When it’s time to file your taxes, it can be a mad dash to get everything sorted before the deadline. Unfortunately, this mad dash to get your tax returns filed makes for a prime hunting ground for hackers.
By using the deadline rush they can slip in their scams while people are in a frenzied state, catching them off-guard and getting their malware onto the victim’s computer. But how do scammers take advantage of the tax season, and what can you do as a taxpayer to avoid such an attack?
How Scammers Take Advantage of Tax Season
The key to the scammer’s attack is a strain of malware called TrickBot, that works by scanning the computer for banking details and passwords, then uses the information it gathers to steal money. It has to infect computers in order to work, so scammers use the tax season to take advantage of the frantic dash to get TrickBot onto people’s PCs.
They typically do this by creating a spreadsheet file infected with TrickBot. The scammers then grab a domain name that’s similar, but not identical to, a major bank or tax advisor. They use this domain name to send out emails to people, claiming they have important tax information for people to go over before they hand in their tax returns.
Of course, this kind of attack can happen and succeed at any time of the year. The scammer, however, usually picks dates close to the tax deadline in order to prey off of people’s panic. As everyone is going through all of their records, the infected spreadsheet blends in well with all the other paperwork people have to comb through.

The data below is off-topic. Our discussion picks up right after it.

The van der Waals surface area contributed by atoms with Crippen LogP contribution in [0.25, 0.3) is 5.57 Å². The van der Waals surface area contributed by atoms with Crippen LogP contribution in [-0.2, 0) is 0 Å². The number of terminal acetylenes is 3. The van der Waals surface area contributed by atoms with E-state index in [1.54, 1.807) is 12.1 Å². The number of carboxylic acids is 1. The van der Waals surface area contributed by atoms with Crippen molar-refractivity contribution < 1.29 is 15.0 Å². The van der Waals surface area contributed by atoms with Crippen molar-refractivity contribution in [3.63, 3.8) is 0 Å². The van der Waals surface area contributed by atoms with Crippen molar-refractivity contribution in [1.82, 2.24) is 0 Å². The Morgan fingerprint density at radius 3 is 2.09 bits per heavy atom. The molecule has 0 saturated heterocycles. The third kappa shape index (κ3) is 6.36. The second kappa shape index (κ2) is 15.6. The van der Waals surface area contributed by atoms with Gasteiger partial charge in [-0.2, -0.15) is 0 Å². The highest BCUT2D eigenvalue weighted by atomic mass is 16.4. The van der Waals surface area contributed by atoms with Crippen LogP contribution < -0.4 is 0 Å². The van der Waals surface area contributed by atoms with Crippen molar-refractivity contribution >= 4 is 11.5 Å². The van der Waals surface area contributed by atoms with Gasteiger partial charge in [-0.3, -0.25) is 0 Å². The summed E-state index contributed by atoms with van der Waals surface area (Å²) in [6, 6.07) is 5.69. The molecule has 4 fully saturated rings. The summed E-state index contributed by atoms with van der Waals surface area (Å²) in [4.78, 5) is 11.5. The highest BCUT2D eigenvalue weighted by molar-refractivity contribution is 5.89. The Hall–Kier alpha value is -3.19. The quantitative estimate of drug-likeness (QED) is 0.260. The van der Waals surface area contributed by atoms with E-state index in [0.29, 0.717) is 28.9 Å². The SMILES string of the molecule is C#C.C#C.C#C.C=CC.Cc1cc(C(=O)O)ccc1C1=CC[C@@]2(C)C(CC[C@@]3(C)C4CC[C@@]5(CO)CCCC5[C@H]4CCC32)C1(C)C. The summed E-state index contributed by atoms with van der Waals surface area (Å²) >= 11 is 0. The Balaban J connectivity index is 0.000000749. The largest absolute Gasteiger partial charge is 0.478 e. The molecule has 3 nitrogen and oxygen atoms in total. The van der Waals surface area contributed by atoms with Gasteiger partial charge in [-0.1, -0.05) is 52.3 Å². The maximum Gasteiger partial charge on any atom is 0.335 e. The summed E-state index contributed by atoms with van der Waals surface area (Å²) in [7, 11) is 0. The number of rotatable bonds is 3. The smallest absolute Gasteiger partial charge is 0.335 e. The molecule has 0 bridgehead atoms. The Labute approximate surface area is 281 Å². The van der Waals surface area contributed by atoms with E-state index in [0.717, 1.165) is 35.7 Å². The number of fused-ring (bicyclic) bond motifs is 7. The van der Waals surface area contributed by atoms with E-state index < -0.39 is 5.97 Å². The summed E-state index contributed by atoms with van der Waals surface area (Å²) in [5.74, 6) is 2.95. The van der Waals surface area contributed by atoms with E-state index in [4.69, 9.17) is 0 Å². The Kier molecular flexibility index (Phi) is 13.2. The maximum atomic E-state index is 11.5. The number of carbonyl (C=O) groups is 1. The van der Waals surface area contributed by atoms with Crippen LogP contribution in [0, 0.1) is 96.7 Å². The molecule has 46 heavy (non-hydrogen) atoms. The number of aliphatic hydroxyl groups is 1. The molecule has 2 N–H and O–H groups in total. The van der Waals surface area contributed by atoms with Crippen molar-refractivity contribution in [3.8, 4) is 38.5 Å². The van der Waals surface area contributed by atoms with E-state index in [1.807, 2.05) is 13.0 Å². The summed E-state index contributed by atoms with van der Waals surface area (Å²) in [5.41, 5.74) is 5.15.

Who Is Hit?
Originally, TrickBot used to only get sent to people in businesses and banks, but recently it’s been used to scam cryptocurrency users.
Limor Kessem, a security advisor at IBM, says the following:
“We believe this campaign to be highly targeted in its efforts to infiltrate US organizations, with the hallmarks of the TrickBot Trojan gang. Since it emerged in 2016, we’ve seen that TrickBot’s operators focus their efforts on businesses and, therefore, manage distribution in ways that would look benign to enterprise uses: through booby-trapped productivity files and fake bank websites.
“This is not a threat of the past. Based on our research, not only is TrickBot one of the most prominent organized crime gangs in the bank fraud arena, we also expect to see it maintain its position on the global malware chart, unless it is interrupted by law enforcement in 2019.”
How Do You Avoid These Attacks?
The next time tax season comes around, be extra vigilant about the emails you receive. Double-check every sender’s address to ensure it’s coming from who you think it is. Even then, be sure your antivirus is updated and active so it can catch any infected spreadsheets you may accidentally download.
A Taxing Season
Every time tax season comes around, scammers work to take advantage of the panic to spread their malware and steal information. Now you know about this threat and how to beat it.
Are you usually good with filing your own taxes before the deadline? Let us know below.